The University recently appointed Honor Keeler as Repatriation Coordinator to oversee the University’s repatriation effort in accordance with the Native American Graves Protection and Repatriation Act of 1990 (NAGPRA). Vice President for  Institutional Partnerships and Chief Diversity Officer Sonia Mañjon and Chair of the Anthropology Department Douglas Charles sent an email on Nov. 6 welcoming Keeler to the University.

“[Repatriation] has been very personal, I think, for communities because people see their grandmothers, their grandfathers, being displayed,” Keeler said. “And that’s a horrible thing.”

Keeler will teach an anthropology course during the 2013 spring semester as a Visiting Professor of Anthropology in addition to coordinating the repatriation process. Required under NAGPRA for institutions receiving federal funding, repatriation is the process of returning confiscated remains and artifacts to the descendants of the Native-American nations and tribes to which they belong.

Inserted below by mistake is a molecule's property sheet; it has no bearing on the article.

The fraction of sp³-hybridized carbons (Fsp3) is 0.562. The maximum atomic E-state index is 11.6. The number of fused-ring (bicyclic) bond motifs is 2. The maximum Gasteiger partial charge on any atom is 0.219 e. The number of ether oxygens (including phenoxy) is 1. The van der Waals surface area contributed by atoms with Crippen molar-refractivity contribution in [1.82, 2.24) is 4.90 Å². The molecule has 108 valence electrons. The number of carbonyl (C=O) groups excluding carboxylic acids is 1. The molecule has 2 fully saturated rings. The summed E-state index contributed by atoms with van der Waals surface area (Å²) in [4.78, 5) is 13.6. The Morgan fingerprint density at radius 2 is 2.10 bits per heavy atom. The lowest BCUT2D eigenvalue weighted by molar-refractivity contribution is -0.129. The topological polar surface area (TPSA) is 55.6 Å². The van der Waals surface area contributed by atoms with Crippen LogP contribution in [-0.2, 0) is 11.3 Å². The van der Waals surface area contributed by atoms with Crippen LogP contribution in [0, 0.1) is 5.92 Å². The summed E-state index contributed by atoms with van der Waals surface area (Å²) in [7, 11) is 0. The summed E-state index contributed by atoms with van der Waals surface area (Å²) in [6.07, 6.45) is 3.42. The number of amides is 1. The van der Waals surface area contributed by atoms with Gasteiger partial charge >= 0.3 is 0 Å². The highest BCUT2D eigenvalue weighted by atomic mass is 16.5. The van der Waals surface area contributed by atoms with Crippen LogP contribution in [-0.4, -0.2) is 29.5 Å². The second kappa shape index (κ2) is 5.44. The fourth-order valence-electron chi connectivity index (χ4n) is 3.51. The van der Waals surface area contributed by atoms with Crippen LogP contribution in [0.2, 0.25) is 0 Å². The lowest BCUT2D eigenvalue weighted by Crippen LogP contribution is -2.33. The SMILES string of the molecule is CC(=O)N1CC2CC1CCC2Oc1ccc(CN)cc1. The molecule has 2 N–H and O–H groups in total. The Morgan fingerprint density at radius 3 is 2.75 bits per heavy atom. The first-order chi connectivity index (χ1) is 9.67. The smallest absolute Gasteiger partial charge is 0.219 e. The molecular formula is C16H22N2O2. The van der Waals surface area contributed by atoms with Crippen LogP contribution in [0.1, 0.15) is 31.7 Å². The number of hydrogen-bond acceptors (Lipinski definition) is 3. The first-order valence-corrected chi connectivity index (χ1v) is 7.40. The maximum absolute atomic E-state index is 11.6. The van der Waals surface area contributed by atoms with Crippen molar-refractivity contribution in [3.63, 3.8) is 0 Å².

“What we’re hoping for is to implement a repatriation policy here within the University that’s progressive and may actually go beyond the requirements of the NAGPRA law,” Keeler said. “I think that the University is taking positive steps to comply with NAGPRA. So I’m hoping for the best.”

The University houses 15 human remains and thousands of artifacts in the archives at the Exley Science Center that require repatriation under NAGPRA. Ten of the 15 human remains are currently being repatriated. Mañjon said that she is not sure how long the repatriation of these remains and artifacts will take, but she suspects that the process will last longer than the two years for which Keeler is currently under contract.

“The initial contract is two years, with renewable options as long as we need that to happen,” Mañjon said. “I don’t know [how long it will take]. She’s done [international repatriation] work before. I think it would definitely be more than two years.”

Keeler noted that the duration of the repatriation process could vary from shorter periods of time to longer periods, depending on the University’s efforts and the tribes involved in the repatriation process.